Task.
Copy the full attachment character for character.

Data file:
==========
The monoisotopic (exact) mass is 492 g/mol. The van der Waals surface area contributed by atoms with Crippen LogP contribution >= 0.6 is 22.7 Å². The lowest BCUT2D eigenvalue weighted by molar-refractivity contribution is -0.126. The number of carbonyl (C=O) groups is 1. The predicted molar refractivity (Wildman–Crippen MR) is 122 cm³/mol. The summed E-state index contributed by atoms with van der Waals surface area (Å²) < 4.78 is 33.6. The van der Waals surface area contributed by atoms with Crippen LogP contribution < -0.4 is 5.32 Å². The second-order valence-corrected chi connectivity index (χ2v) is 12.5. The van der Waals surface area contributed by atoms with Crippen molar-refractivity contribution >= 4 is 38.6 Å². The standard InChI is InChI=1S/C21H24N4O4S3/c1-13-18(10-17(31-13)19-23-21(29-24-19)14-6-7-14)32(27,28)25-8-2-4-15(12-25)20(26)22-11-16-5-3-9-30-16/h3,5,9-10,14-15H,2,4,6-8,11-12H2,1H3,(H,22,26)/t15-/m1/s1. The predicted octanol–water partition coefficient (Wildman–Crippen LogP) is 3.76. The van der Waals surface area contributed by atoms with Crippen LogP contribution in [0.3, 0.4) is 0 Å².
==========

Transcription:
The monoisotopic (exact) mass is 492 g/mol. The van der Waals surface area contributed by atoms with Crippen LogP contribution >= 0.6 is 22.7 Å². The lowest BCUT2D eigenvalue weighted by molar-refractivity contribution is -0.126. The number of carbonyl (C=O) groups is 1. The predicted molar refractivity (Wildman–Crippen MR) is 122 cm³/mol. The summed E-state index contributed by atoms with van der Waals surface area (Å²) < 4.78 is 33.6. The van der Waals surface area contributed by atoms with Crippen LogP contribution < -0.4 is 5.32 Å². The second-order valence-corrected chi connectivity index (χ2v) is 12.5. The van der Waals surface area contributed by atoms with Crippen molar-refractivity contribution >= 4 is 38.6 Å². The standard InChI is InChI=1S/C21H24N4O4S3/c1-13-18(10-17(31-13)19-23-21(29-24-19)14-6-7-14)32(27,28)25-8-2-4-15(12-25)20(26)22-11-16-5-3-9-30-16/h3,5,9-10,14-15H,2,4,6-8,11-12H2,1H3,(H,22,26)/t15-/m1/s1. The predicted octanol–water partition coefficient (Wildman–Crippen LogP) is 3.76. The van der Waals surface area contributed by atoms with Crippen LogP contribution in [0.3, 0.4) is 0 Å².